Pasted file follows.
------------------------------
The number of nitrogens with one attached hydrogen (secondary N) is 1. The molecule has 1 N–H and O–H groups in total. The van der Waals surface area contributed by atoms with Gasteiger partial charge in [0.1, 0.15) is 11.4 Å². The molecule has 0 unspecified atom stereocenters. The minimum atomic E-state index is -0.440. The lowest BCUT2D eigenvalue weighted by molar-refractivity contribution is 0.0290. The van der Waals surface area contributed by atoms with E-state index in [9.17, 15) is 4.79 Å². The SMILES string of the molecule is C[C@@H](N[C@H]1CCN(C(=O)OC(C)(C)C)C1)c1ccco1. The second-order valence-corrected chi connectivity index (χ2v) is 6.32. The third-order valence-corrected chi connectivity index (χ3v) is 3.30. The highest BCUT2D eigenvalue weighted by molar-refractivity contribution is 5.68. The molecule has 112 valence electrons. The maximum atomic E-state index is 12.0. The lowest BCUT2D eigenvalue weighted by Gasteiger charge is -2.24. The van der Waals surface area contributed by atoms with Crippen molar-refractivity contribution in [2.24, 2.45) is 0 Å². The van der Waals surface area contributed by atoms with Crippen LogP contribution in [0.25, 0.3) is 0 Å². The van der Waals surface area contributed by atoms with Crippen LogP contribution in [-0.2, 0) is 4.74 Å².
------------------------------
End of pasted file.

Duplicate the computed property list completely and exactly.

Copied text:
The number of nitrogens with one attached hydrogen (secondary N) is 1. The molecule has 1 N–H and O–H groups in total. The van der Waals surface area contributed by atoms with Gasteiger partial charge in [0.1, 0.15) is 11.4 Å². The molecule has 0 unspecified atom stereocenters. The minimum atomic E-state index is -0.440. The lowest BCUT2D eigenvalue weighted by molar-refractivity contribution is 0.0290. The van der Waals surface area contributed by atoms with E-state index in [9.17, 15) is 4.79 Å². The SMILES string of the molecule is C[C@@H](N[C@H]1CCN(C(=O)OC(C)(C)C)C1)c1ccco1. The second-order valence-corrected chi connectivity index (χ2v) is 6.32. The third-order valence-corrected chi connectivity index (χ3v) is 3.30. The highest BCUT2D eigenvalue weighted by molar-refractivity contribution is 5.68. The molecule has 112 valence electrons. The maximum atomic E-state index is 12.0. The lowest BCUT2D eigenvalue weighted by Gasteiger charge is -2.24. The van der Waals surface area contributed by atoms with Crippen molar-refractivity contribution in [2.24, 2.45) is 0 Å². The van der Waals surface area contributed by atoms with Crippen LogP contribution in [0.25, 0.3) is 0 Å². The van der Waals surface area contributed by atoms with Crippen LogP contribution in [-0.2, 0) is 4.74 Å².